Interest is often expressed as a rate and represents the percentage of your principal amount that you will need to pay on top of your normal payments. If you have a 5% interest rate, every month you will pay your monthly dues plus an extra 5% of that payment’s value. The higher your interest rate, the more you will pay overall. As a buyer or homeowner, you usually want to seek out the lowest interest rate possible. In the case of a private mortgage, you will typically only be required to make monthly interest payments with the principal loan amount becoming due once the mortgage term is up.
In some private mortgage cases, the private lender will hold back some or all of the interest from the advance. In this case, you may not be required to make any monthly payments. Instead, all of the interest along with the principal balance will be payable at the maturation of the loan.
When negotiating your mortgage contract, you usually have two options— a fixed interest rate or a variable interest rate. A fixed interest rate means that your interest rate will be set at the current market rate and will stay the same throughout the entire term of your mortgage. A variable interest rate, depending on the type of variable interest rate you choose, might change as the market rate fluctuates or will stay the same, but your amortization rate may change. A fixed rate is better if you expect market interest rates to go up, while a variable interest rate is better if you expect rates to drop.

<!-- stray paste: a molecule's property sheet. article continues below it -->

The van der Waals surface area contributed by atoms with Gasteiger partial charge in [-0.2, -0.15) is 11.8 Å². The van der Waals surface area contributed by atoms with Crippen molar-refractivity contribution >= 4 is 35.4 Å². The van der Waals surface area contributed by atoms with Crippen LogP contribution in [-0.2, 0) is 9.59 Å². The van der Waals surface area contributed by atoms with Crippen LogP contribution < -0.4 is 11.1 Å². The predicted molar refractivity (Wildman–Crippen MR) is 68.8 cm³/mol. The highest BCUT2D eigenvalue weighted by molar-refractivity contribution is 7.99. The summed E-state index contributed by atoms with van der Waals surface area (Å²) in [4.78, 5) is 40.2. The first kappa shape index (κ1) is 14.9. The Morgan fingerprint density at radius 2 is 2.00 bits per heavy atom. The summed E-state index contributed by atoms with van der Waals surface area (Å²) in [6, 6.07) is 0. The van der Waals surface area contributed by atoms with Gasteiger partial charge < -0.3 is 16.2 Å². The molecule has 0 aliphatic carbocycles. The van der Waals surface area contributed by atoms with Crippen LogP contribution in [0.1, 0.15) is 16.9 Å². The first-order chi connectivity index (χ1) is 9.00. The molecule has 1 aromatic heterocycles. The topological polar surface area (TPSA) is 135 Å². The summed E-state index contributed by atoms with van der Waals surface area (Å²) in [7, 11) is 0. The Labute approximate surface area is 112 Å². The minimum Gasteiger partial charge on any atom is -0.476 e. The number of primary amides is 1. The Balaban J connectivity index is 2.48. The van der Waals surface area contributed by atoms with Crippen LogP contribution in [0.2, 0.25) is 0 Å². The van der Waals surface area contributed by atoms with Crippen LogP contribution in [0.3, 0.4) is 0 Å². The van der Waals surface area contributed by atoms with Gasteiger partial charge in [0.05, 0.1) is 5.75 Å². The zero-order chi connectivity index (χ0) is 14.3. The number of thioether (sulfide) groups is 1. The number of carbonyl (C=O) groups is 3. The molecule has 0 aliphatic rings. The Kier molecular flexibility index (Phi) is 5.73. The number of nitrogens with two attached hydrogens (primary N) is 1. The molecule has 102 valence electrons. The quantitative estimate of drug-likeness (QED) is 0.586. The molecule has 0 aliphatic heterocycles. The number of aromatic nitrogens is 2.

The Ideal Amortization Period
Your amortization period represents the number of years it will take for you to pay off your mortgage— including interest. You absolutely must pay off your mortgage by the end of this period, otherwise you may choose to refinance your mortgage if you wish to extend your amortization period. A shorter amortization period will require you to make larger principal payments each month, but a longer amortization will cost you more in the long-run due to increased interest payments.